ICD therapy deactivation should be performed by an appropriately trained person. This will most commonly be a device trained cardiac physiologist but could be a device trained specialist registrar or Device/EP Consultant.
What should I take when visiting the mortuary to deactivate ICD therapies?
It is recommended to prepare for the visit and take as little as possible. An item list may include a trolley if required, the identified ICD manufacturer programmer and cleaning materials such as SaniCloth wipes or a suitable alternative, to wipe down items prior to leaving the area. A sterile sheath if available may also be useful for the programmer wand and cable if telemetry requires the wand to be in contact with the deceased chest, which could be disposed of post deactivation.
Should we offer home visits to deactivate ICD therapies?
Centres with established protocols to provide home visits may choose to continue to offer this service to patients requesting community-based ICD deactivation. These centres should err on the side of caution and local protocols should be revised to include a risk assessment with respect to preventing COVID-19 infection and transmission, use of PPE, minimal levels of equipment and methods of equipment cleaning required.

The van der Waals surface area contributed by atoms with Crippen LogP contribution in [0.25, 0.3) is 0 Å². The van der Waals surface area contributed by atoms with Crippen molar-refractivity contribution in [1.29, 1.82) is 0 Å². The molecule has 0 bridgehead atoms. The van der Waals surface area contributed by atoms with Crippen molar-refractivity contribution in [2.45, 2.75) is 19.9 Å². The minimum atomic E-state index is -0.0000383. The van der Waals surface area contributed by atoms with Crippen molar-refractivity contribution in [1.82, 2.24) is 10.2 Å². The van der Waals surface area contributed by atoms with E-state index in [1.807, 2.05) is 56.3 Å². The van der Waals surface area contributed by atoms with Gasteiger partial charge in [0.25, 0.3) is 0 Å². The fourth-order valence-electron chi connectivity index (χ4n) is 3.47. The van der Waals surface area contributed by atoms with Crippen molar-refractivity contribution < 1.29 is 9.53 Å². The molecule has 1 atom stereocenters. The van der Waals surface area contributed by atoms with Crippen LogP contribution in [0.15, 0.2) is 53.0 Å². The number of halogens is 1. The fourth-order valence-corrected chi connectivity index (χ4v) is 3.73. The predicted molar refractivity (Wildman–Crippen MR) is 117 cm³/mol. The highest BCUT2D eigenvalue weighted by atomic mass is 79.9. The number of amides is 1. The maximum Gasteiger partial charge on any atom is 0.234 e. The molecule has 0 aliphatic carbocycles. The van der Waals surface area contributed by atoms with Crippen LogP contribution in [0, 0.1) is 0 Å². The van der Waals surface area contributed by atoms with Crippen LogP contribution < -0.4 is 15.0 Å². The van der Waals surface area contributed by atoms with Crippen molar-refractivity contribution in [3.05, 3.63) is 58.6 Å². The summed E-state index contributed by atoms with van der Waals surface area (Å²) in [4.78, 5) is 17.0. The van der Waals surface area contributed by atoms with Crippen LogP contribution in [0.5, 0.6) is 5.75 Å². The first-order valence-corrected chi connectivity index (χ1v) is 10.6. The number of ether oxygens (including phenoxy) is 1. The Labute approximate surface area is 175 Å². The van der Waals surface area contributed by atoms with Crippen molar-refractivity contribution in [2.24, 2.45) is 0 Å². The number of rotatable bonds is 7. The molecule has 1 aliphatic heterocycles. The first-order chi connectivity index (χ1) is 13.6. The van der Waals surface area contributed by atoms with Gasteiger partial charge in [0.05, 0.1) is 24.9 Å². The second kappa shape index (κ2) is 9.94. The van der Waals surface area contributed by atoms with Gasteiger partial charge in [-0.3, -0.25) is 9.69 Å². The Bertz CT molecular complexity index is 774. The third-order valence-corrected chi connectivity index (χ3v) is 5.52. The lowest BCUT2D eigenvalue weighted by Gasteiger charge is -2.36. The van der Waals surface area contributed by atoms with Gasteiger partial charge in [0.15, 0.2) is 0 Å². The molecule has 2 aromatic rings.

Where this service is not normally provided, or cannot be offered in the current circumstances, it is suggested that a magnet be sent out with instructions for use if it is an emergency and it is expected that the end of life is within a few days. Where it is anticipated that the patient will survive longer than this it may be possible for departments to coordinate a patient visit to a local hospital where ICD therapies can be deactivated safely by the cardiac rhythm management team, whilst still taking the necessary precautions to reduce the risk of COVID-19 infection and transmission.
- Medicines and Healthcare products Regulatory Agency. Implantable cardioverter defibrillators (ICDs) – disable all high voltage shock therapies before you remove ICD. https://www.gov.uk/drug-device-alerts/medical-device-alert-implantable-cardioverter-defibrillators-icds-disable-all-high-voltage-shock-therapies-before-you-remove-icd December 2014.
- Royal College of Pathologists and the Association for Anatomical Pathology Technology in conjunction with Public Health England. Transmission based precautions. Guidance for care of deceased during COVID-19 pandemic. 19th March 2020.
- Public Health England. PHE Guidance COVID-19 personal protective equipment (PPE) Updated. https://www.gov.uk/government/publications/wuhan-novel-coronavirus-infection-prevention-and-control/covid-19-personal-protective-equipment-ppe 6 April 2020.